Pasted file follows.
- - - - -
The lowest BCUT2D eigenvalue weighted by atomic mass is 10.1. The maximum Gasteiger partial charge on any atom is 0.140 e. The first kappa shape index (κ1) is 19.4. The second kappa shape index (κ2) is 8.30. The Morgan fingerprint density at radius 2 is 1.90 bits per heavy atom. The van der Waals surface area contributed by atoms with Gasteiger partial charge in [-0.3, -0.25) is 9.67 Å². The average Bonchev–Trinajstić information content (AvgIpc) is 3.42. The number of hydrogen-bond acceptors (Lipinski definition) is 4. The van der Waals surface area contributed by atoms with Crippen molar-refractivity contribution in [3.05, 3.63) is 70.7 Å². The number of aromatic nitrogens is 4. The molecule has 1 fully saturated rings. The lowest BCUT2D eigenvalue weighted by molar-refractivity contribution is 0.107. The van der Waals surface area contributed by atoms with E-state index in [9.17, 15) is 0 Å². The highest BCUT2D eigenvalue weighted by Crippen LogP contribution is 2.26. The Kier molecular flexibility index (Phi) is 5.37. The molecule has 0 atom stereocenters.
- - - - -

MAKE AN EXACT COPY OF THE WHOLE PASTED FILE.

The lowest BCUT2D eigenvalue weighted by atomic mass is 10.1. The maximum Gasteiger partial charge on any atom is 0.140 e. The first kappa shape index (κ1) is 19.4. The second kappa shape index (κ2) is 8.30. The Morgan fingerprint density at radius 2 is 1.90 bits per heavy atom. The van der Waals surface area contributed by atoms with Gasteiger partial charge in [-0.3, -0.25) is 9.67 Å². The average Bonchev–Trinajstić information content (AvgIpc) is 3.42. The number of hydrogen-bond acceptors (Lipinski definition) is 4. The van der Waals surface area contributed by atoms with Crippen molar-refractivity contribution in [3.05, 3.63) is 70.7 Å². The number of aromatic nitrogens is 4. The molecule has 1 fully saturated rings. The lowest BCUT2D eigenvalue weighted by molar-refractivity contribution is 0.107. The van der Waals surface area contributed by atoms with E-state index in [9.17, 15) is 0 Å². The highest BCUT2D eigenvalue weighted by Crippen LogP contribution is 2.26. The Kier molecular flexibility index (Phi) is 5.37. The molecule has 0 atom stereocenters.